GBP/EUR: Pound Hit Almost 2 Year High As Parliament Rejects No Deal

The pound rallied against the euro as Parliament voted in favour of avoiding a no deal Brexit. The pound euro exchange rate surged to a high of €1.1803, a level which was last seen in May 1917. The pound pulled back in early trade on Thursday.

What do these figures mean?

When measuring the value of a pair of currencies, one set equals 1 unit and the other shows the current equivalent. As the market moves, the amount will vary from minute to minute.

For example, it could be written: 1 GBP = 1.13990 EUR

Here, £1 is equivalent to approximately €1.14. This specifically measures the pound’s worth against the euro. If the euro amount increases in this pairing, it’s positive for the pound.

Or, if you were looking at it the other way around: 1 EUR = 0.87271 GBP

In this example, €1 is equivalent to approximately £0.87. This measures the euro’s worth versus the British pound. If the sterling number gets larger, it’s good news for the euro.

The pound was the best performing currency among the top 10 most traded currencies, or the G10, on Wednesday. Sterling soared after ministers voted to reject the idea of a disorderly Brexit. The House of Commons has ruled out the most damaging scenario to UK businesses and the UK economy and this is supporting the pound.

Why is a “soft” Brexit better for sterling than a “hard” Brexit?
A soft Brexit implies anything less than UK’s complete withdrawal from the EU. For example, it could mean the UK retains some form of membership to the European Union single market in exchange for some free movement of people, i.e. immigration. This is considered more positive than a “hard” Brexit, which is a full severance from the EU. The reason “soft” is considered more pound-friendly is because the economic impact would be lower. If there is less negative impact on the economy, foreign investors will continue to invest in the UK. As investment requires local currency, this increased demand for the pound then boosts its value.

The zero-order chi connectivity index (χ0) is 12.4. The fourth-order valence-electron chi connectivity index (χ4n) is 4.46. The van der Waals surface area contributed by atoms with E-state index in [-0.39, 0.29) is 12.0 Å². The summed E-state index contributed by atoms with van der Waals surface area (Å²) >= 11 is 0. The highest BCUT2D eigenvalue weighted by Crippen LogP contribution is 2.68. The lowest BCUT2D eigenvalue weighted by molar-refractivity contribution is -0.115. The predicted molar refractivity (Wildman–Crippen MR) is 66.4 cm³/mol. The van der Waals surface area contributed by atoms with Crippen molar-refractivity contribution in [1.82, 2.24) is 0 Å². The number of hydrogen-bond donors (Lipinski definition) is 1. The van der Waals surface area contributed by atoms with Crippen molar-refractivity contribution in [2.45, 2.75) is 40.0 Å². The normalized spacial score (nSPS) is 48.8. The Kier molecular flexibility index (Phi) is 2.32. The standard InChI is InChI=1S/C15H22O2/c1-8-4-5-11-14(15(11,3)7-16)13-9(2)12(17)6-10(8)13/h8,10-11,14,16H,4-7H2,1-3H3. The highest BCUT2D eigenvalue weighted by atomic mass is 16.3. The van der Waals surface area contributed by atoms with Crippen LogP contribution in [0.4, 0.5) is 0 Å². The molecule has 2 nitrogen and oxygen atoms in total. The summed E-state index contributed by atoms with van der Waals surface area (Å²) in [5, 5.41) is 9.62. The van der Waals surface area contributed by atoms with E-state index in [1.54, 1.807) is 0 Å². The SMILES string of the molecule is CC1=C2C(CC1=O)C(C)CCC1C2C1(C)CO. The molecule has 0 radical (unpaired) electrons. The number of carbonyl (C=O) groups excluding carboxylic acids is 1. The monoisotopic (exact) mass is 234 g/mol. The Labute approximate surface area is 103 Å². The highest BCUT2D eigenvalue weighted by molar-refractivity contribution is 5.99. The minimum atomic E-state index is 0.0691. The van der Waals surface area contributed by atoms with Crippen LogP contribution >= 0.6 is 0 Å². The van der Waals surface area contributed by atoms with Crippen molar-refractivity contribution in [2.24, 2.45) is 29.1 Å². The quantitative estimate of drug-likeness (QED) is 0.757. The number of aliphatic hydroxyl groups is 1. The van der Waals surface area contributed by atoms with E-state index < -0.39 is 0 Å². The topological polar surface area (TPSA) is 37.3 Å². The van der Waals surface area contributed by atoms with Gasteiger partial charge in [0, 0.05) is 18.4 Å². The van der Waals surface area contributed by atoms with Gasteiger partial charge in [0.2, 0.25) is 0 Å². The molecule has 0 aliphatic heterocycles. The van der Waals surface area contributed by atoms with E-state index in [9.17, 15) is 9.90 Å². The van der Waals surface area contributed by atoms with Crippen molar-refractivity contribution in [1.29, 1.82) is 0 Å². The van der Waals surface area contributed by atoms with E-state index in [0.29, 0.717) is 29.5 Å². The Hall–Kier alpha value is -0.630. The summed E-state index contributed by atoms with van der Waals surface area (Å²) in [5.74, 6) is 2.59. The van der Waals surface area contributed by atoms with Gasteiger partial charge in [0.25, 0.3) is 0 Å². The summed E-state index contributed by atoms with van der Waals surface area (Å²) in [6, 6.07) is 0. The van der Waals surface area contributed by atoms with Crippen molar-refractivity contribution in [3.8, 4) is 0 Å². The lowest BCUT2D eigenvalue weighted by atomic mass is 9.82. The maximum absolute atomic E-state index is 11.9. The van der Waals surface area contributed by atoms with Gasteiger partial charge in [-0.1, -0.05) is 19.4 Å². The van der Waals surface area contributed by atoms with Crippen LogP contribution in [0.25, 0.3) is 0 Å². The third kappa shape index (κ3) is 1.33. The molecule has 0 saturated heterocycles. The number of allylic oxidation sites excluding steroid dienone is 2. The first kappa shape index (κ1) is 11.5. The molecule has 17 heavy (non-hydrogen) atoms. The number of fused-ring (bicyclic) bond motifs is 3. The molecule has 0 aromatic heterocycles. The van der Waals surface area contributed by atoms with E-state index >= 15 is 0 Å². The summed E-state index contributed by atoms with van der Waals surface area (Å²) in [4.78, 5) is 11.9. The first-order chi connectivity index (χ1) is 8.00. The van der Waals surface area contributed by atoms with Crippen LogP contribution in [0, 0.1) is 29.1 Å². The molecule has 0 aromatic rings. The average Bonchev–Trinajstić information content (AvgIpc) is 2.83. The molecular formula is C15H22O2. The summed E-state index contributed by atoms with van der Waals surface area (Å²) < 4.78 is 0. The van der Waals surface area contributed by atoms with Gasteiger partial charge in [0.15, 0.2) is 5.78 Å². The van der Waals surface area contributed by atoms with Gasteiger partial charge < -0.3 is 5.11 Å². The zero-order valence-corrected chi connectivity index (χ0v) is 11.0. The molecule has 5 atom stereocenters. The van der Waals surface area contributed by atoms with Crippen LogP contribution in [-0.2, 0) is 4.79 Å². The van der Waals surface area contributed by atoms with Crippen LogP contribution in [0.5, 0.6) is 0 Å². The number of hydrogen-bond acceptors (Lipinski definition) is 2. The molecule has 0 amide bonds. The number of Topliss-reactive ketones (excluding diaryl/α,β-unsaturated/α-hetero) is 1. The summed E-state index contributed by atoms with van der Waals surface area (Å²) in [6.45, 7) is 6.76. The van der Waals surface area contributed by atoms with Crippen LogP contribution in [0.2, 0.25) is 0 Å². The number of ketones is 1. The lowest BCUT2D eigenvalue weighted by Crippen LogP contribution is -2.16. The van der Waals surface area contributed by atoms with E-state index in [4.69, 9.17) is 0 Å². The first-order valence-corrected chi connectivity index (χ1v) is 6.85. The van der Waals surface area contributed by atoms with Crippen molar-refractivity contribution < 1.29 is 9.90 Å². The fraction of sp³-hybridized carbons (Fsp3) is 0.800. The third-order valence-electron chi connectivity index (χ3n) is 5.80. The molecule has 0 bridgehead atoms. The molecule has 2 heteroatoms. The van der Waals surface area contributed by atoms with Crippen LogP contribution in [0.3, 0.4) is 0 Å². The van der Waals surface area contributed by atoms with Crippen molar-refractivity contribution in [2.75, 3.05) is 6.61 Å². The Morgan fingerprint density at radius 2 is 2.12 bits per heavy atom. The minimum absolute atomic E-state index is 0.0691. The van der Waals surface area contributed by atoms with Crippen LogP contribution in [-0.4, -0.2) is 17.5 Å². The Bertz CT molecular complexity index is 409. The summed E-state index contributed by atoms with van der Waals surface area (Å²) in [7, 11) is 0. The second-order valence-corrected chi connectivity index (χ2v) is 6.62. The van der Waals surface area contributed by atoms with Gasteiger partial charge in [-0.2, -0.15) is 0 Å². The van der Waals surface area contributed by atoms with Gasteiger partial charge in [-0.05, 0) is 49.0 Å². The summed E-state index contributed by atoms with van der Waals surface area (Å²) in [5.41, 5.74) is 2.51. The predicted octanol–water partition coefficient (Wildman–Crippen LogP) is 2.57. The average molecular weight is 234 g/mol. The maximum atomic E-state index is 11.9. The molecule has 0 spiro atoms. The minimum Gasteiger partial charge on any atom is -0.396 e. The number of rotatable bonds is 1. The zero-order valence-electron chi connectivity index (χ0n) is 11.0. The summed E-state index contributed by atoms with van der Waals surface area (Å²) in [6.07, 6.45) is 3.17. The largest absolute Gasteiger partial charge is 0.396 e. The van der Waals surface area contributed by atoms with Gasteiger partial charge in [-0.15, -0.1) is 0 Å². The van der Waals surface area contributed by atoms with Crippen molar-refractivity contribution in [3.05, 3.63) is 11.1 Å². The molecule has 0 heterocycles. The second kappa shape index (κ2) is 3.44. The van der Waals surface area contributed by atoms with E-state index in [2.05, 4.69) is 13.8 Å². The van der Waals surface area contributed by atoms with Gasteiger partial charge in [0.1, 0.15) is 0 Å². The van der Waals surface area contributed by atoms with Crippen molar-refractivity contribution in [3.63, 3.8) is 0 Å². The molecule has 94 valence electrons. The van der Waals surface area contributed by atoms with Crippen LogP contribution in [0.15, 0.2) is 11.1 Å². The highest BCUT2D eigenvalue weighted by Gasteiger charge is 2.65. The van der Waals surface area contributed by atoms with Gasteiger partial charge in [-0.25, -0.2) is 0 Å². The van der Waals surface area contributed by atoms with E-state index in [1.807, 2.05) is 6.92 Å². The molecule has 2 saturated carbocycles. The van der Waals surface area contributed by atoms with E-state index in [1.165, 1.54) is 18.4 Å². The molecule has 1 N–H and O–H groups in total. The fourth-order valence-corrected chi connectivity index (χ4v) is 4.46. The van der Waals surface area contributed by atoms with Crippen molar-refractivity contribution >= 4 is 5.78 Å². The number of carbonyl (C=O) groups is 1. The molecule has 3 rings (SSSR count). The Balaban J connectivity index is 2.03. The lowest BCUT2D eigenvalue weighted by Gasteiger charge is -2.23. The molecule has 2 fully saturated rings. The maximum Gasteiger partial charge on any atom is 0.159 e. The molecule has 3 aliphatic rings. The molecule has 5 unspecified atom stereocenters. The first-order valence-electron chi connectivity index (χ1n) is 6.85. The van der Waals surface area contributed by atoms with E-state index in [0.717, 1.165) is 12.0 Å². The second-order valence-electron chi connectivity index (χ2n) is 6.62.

Investors will now look ahead to the final Brexit vote in this series. Today ministers will vote on whether to delay Article 50. Currently the UK is due to leave the UK on 29th March. In order to push this date back all 27 countries in the EU must agree.

Whilst a short extension would prevent the UK crashing out of the EU without a deal, it would also extend uncertainty for business. A longer extension could allow the renegotiation of the Brexit deal or even a second referendum.

Theresa May will also bring her vote back to Parliament for a third attempt next week.

German Inflation Data In Focus

Demand for the euro was broadly flat in the previous session despite some encouraging data for the region. Eurozone industrial production showed signs of stabilising in January despite weak production in Germany. Output for the region increased 1.4% in January, from December. The figure was an improvement on the 1% increase that analysts had forecast. It was also a vast improvement on the -0.9% decline experience in December.

The data showed that Spain, Netherlands and France were strong performers in the sector. However, Germany, the largest economy in the experience a dramatic 3.4% decline in output. The data offers some reassurances that the slowdown across the eurozone is not worsening. But it also highlights growing concerns over Germany.

Today investors will keep a close eye on German inflation data. Analysts forecast that the consumer price index will remain steady in February at 1.6% year on year. Any sign of inflation weakness could pull the euro lower. The European Central Bank are in no rush raise interest rates. Weak inflation would give the central bank another reason to push a hike back further.

Why do raised interest rates boost a currency’s value?
Interest rates are key to understanding exchange rate movements. Those who have large sums of money to invest want the highest return on their investments. Higher interest rate environments tend to offer higher yields. So, if the interest rate or at least the interest rate expectation of a country is relatively higher compared to another, then it attracts more foreign capital investment. Large corporations and investors need local currency to invest. More local currency used then boosts the demand of that currency, pushing the value higher.

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